- Blue Bell has released terms of the investment the company announced last week, which it then called "significant." Now the deal is being described as "essential for the popular ice-cream maker to remain in business," the Associated Press reported.
- Texas billionaire Sid Bass's up to $125 million investment will leave his family with about one-third of the company's ownership before the loan matures in 2018.
- "Blue Bell was unable to raise enough capital from existing shareholders to stay in business, so its board of directors instead 'decided to work with a single source that demonstrated the intent and ability to provide the necessary financing on a timely basis,'" according to a letter from CEO Paul Kruse to Blue Bell owners.
Details beyond that are murky, as Blue Bell remains tight-lipped about the investment. "As a privately held company, we do not discuss the ownership interests of individual shareholders," company spokesman Joe Robertson said.
In May, Blue Bell had written a letter to shareholders that requested funding to prevent the company from having to seek help from an outside investor, and, also in that letter, Blue Bell announced it would lay off about 37% of its nearly 4,000 employees. Blue Bell CEO and president Paul Kruse said in a statement, "At Blue Bell, our employees are part of our family, and we did everything we could to keep people on our payroll for as long as possible. At the same time, we have an obligation to do what is necessary to bring Blue Bell back and ensure its viability in the future."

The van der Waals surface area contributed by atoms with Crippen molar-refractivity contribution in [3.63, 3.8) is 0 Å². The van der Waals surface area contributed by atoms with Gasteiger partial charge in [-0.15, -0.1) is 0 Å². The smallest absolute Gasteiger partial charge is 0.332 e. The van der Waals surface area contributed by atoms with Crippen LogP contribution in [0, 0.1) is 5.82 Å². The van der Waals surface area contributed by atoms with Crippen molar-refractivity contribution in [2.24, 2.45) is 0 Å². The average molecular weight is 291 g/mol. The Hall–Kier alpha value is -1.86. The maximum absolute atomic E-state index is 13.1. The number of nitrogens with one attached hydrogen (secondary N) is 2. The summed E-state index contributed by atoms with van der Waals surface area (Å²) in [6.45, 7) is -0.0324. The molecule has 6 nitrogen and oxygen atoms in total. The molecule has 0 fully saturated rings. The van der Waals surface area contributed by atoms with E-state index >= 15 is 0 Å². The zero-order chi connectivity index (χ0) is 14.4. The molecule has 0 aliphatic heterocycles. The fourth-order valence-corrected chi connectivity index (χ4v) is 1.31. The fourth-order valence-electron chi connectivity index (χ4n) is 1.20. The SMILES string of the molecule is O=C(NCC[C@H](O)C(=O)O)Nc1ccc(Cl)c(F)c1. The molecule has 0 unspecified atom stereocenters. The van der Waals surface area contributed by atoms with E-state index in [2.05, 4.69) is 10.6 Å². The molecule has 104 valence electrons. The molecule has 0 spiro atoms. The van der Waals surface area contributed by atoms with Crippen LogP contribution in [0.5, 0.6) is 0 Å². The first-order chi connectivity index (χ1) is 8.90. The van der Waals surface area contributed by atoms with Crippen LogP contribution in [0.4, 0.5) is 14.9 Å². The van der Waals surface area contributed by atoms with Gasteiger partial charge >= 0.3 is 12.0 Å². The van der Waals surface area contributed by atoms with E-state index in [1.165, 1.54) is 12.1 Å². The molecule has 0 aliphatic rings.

At least twice now, Blue Bell has had to make sacrifices to keep the company afloat since its devastating full product recall and shutdown of all of its creameries. However, both the investment and Blue Bell's recent return to test production in Alabama should be two bits of news to help the company move forward with the recall's aftermath.
As for more specific plans, "Blue Bell said it would first resume production of its half-gallon ice cream containers, adding pints and cups shortly thereafter. The company plans up to 10 flavors initially. It also said it has shared its plans to resume operations with the Food and Drug Administration," The Wall Street Journal reported.